How God Saved My Soul Through Music

Tuesday, January 5, 2010 \AM\.\Tue\.

I was inspired to transfer my brain goo to the computer screen over the last couple of hours. Here are the results.  Here’s to a more fruitful discussion.

I haven’t talked extensively about why I rejected atheistic communism and made my way back to Catholicism. There were a number of reasons; being shown the logical and moral bankruptcy of materialism, the corruption I personally witnessed in the movement, the fact that I could never bring myself to really embrace any of the tenants of the cultural agenda, and so on. The idea of fighting for anything in a universe that did not, and could not care about the outcome of human events could no longer captivate me. I suppose some people are able to convince themselves of the possibility, even the certainty, of “goodness” in a reality that owes nothing to consciousness and will; to me, such a belief, no matter how comforting, would be a lie. And I cannot live a lie.

Read the rest of this entry »


Celtic Woman Singing Little Drummer Boy

Thursday, December 24, 2009 \PM\.\Thu\.

Little Drummer Boy is one of my favorite Christmas songs of all time and I surprisingly stumbled across the Celtic Woman version of this song.  Celtic Woman is an all-female musical ensemble which I came across on YouTube earlier this year and they are delightfully good!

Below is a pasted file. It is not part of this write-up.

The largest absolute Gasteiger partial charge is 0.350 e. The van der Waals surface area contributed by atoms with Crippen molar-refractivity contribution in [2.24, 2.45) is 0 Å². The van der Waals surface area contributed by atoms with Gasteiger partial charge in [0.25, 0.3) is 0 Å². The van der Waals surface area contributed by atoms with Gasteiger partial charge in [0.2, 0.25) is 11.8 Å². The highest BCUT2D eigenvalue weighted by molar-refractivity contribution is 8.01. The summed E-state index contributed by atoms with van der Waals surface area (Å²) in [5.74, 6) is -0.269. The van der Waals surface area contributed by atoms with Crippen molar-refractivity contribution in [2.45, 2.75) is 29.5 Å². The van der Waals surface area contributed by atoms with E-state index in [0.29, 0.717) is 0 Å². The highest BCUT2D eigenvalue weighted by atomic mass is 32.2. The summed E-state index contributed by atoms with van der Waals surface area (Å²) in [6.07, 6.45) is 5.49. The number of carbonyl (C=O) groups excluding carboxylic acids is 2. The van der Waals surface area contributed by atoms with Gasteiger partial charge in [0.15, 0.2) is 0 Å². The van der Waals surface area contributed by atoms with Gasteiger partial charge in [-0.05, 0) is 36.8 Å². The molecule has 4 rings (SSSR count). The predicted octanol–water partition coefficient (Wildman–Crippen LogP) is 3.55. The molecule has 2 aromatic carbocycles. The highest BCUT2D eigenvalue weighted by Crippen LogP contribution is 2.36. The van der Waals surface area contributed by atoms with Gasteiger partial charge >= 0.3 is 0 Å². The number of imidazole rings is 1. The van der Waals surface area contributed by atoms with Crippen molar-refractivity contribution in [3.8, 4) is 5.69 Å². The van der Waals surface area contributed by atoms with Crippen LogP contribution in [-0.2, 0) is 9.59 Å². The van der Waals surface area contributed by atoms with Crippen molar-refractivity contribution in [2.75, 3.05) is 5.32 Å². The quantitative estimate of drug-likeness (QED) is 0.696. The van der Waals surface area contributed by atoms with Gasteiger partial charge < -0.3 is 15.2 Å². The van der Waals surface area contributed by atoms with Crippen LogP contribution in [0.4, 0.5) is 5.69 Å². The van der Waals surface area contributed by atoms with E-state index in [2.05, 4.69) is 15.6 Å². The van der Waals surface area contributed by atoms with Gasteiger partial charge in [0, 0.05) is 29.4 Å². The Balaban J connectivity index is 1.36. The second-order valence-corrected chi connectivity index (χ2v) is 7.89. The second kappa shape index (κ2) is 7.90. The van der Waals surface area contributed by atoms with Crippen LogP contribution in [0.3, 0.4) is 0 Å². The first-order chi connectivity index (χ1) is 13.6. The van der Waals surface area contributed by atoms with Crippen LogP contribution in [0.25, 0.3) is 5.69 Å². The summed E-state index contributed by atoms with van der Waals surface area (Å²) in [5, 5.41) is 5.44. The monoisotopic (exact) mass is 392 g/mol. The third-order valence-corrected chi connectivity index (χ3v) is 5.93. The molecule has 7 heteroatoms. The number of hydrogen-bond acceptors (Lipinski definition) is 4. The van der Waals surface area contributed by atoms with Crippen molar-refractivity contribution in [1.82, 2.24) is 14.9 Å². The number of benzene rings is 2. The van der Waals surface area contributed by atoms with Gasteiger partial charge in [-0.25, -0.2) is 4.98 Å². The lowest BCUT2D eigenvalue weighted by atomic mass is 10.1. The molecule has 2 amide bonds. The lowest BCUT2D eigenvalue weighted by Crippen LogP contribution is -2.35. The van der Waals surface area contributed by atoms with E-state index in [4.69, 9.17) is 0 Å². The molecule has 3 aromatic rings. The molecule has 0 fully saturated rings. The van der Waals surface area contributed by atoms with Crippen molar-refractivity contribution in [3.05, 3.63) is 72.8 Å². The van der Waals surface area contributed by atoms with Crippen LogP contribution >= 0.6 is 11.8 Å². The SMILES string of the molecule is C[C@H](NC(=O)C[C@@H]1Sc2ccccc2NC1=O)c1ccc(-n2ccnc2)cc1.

This version of the popular Christmas song has Gregorian chant in it, I’m not sure who scored this, but it works very well with Celtic Woman’s version of Little Drummer Boy.

Here is the original music by the Harry Simeone Chorale:

And finally here is the Vienna Boys Choir rendition of this song:

My favorite line of the song is “then He smiled at me“.

Gets me every time.

Long live Christ the King!

Have a blessed Christmas.


Pange Lingua Gloriosi

Thursday, September 3, 2009 \AM\.\Thu\.

Composed by Saint Thomas Aquinas for the Office of Corpus Christi (see CORPUS CHRISTI, FEAST OF). Including the last stanza (which borrows the words “Genitori Genitoque”—Procedenti ab utroque, Compar” from the first two strophes of the second sequence of Adam of St. Victor for Pentecost) the hymn comprises six stanzas appearing in the manuscripts

Pange, lingua, gloriosi corporis mysterium,
Sanguinisque pretiosi quem in mundi pretium
Fructus ventris generosi Rex effudit gentium.

Written in accentual rhythm, it imitates the triumphant march of the hymn of Fortunatus, and like it is divided in the Roman Breviary into stanzas of six lines whose alternating triple rhyming is declared by Pimont to be a new feature in medieval hymnody. In the  Roman Breviary the hymn is assigned to both Vespers, but of old the Church of Salisbury placed it in Matins, that of Toulouse in First Vespers only, that of Saint-Germain- des-Prés at Second Vespers only, and that of Strasburg at Compline. It is sung in the procession to the repository on Holy Thursday and also in the procession of Corpus Christi and in that of the Forty Hours’ Adoration.[1]

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[1] Henry, H. (1911). Pange Lingua Gloriosi. In The Catholic Encyclopedia. New York: Robert Appleton Company. Retrieved September 3, 2009 from New Advent: http://www.newadvent.org/cathen/11441c.htm

Note: For more information click here.